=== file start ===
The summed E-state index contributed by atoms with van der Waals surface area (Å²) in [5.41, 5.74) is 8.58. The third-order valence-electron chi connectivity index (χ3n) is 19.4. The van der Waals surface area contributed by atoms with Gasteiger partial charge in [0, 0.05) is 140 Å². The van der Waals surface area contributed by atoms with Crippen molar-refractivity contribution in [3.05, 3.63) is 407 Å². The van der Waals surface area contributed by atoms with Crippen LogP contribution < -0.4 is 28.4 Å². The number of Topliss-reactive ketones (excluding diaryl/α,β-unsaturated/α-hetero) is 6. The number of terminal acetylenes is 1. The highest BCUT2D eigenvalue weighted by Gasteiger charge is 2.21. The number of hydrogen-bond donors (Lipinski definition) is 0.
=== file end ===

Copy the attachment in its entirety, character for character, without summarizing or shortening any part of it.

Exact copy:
The summed E-state index contributed by atoms with van der Waals surface area (Å²) in [5.41, 5.74) is 8.58. The third-order valence-electron chi connectivity index (χ3n) is 19.4. The van der Waals surface area contributed by atoms with Gasteiger partial charge in [0, 0.05) is 140 Å². The van der Waals surface area contributed by atoms with Crippen molar-refractivity contribution in [3.05, 3.63) is 407 Å². The van der Waals surface area contributed by atoms with Crippen LogP contribution < -0.4 is 28.4 Å². The number of Topliss-reactive ketones (excluding diaryl/α,β-unsaturated/α-hetero) is 6. The number of terminal acetylenes is 1. The highest BCUT2D eigenvalue weighted by Gasteiger charge is 2.21. The number of hydrogen-bond donors (Lipinski definition) is 0.